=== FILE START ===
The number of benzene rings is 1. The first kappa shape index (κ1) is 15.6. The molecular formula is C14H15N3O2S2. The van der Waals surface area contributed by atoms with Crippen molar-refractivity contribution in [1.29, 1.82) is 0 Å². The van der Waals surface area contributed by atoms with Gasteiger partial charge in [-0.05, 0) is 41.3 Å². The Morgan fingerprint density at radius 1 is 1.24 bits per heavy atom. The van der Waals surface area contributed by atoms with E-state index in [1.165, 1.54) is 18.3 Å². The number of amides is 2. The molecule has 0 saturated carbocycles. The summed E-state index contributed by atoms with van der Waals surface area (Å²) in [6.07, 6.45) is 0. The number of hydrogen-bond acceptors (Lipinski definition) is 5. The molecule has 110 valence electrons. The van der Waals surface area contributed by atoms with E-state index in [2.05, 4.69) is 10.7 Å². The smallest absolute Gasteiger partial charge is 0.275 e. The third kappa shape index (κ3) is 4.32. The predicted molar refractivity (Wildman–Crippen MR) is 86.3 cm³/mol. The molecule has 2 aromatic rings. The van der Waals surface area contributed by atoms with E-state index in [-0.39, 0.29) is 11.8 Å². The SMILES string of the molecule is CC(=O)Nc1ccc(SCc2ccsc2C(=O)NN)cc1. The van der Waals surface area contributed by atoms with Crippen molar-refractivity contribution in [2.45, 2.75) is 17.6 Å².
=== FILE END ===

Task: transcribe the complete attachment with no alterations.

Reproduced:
The number of benzene rings is 1. The first kappa shape index (κ1) is 15.6. The molecular formula is C14H15N3O2S2. The van der Waals surface area contributed by atoms with Crippen molar-refractivity contribution in [1.29, 1.82) is 0 Å². The van der Waals surface area contributed by atoms with Gasteiger partial charge in [-0.05, 0) is 41.3 Å². The Morgan fingerprint density at radius 1 is 1.24 bits per heavy atom. The van der Waals surface area contributed by atoms with E-state index in [1.165, 1.54) is 18.3 Å². The number of amides is 2. The molecule has 0 saturated carbocycles. The summed E-state index contributed by atoms with van der Waals surface area (Å²) in [6.07, 6.45) is 0. The number of hydrogen-bond acceptors (Lipinski definition) is 5. The molecule has 110 valence electrons. The van der Waals surface area contributed by atoms with E-state index in [2.05, 4.69) is 10.7 Å². The smallest absolute Gasteiger partial charge is 0.275 e. The third kappa shape index (κ3) is 4.32. The predicted molar refractivity (Wildman–Crippen MR) is 86.3 cm³/mol. The molecule has 2 aromatic rings. The van der Waals surface area contributed by atoms with E-state index in [-0.39, 0.29) is 11.8 Å². The SMILES string of the molecule is CC(=O)Nc1ccc(SCc2ccsc2C(=O)NN)cc1. The van der Waals surface area contributed by atoms with Crippen molar-refractivity contribution in [2.45, 2.75) is 17.6 Å².